Northeastern Section - 54th Annual Meeting - 2019

Paper No. 3-1
Presentation Time: 8:10 AM


SLACK, John F., U.S. Geological Survey, National Center, MS 954, 12201 Sunrise Valley Drive, Reston, VA 20192

Diverse types of metallic mineral deposits have been mined in New England for over 400 years. In 1605, the first smelting of iron ore in the U.S. was at Saugus, MA. Early mining of copper in veins occurred in 1707 at Newgate, CT. In 1738, vein-hosted gold was mined in RI. Copperas (iron sulfate) was mined in 1793 at the Elizabeth (VT) volcanogenic massive sulfide (VMS) deposit; the nearby Ely VMS deposit was a major source of copper in the U.S. in the mid-1800s. The Jackson tin mine (NH), discovered in 1840, was the first tin mine in the U.S. In the late 1960s to late 1970s, metal mines in ME developed Zn-rich VMS deposits at the Harborside and Black Hawk mines. The Katahdin (ME) massive pyrrhotite deposit, mined for iron from 1840 to 1890, is a large (>200 Mt) magmatic sulfide accumulation in gabbro. Small VMS and vein deposits have been mined throughout New England.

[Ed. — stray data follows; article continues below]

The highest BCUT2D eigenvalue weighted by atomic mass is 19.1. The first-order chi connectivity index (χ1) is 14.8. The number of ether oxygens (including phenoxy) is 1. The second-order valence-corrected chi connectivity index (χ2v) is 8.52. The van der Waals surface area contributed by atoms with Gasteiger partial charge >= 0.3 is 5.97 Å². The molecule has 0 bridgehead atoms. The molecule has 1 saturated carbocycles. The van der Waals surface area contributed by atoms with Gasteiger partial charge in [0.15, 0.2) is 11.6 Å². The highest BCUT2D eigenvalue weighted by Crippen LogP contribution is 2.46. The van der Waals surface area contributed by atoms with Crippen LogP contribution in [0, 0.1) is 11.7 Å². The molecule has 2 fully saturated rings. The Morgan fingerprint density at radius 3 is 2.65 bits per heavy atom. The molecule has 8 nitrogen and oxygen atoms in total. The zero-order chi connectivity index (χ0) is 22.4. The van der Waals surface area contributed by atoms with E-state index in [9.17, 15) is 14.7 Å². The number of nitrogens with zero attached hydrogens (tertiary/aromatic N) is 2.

Important known metal deposits (all in ME) as yet unmined are: (1) Maple-Hovey Mountain, a 325 Mt sedimentary Mn-Fe deposit that represents the largest Mn resource in the U.S.; (2) Bald Mountain, a 30 Mt Cu-Zn-Ag-Au VMS deposit, and other smaller (~3-5 Mt) VMS deposits including Pickett Mountain (Mt. Chase), Ledge Ridge, and Alder Pond; (3) Warren, a gabbro-hosted Ni-Cu-Co deposit; (4) Catheart Mountain, a porphyry Cu-Mo deposit; and (5) Pembroke (Barrett-Big Hill), a group of epithermal Zn-Pb-Ag-Au deposits.

Mineral occurrences and geochemical anomalies, together with favorable geological settings, suggest that New England is prospective for a variety of undiscovered metal deposits. In addition to VMS deposits in ME, NH, VT, and MA, and porphyry Cu-Mo deposits in ME, potential exists for the following deposit types: (1) granite-related W skarns ± veins in eastern/northeastern VT, northern NH, and western ME; (2) sediment-hosted (Carlin-type) Au in western VT; (3) intrusion-related Au in central/western VT, and in southern/eastern ME; (4) REE-Nb-Ta in alkaline/peralkaline intrusions in central NH and western/southern ME; (5) U-Th or Sn in felsic plutons in central NH and ME; (6) Li-Cs-Ta-Be in pegmatites in western ME and NH; (7) sediment-hosted Zn-Pb-Ag in carbonate rocks in northern VT; (8) Ni-Cu-Co-PGE in mafic plutons in central/eastern ME; (9) PGE in ultramafic-hosted chromitite in western ME; and (10) epithermal Zn-Pb-Ag-Cu-Au in volcanic rocks in eastern ME.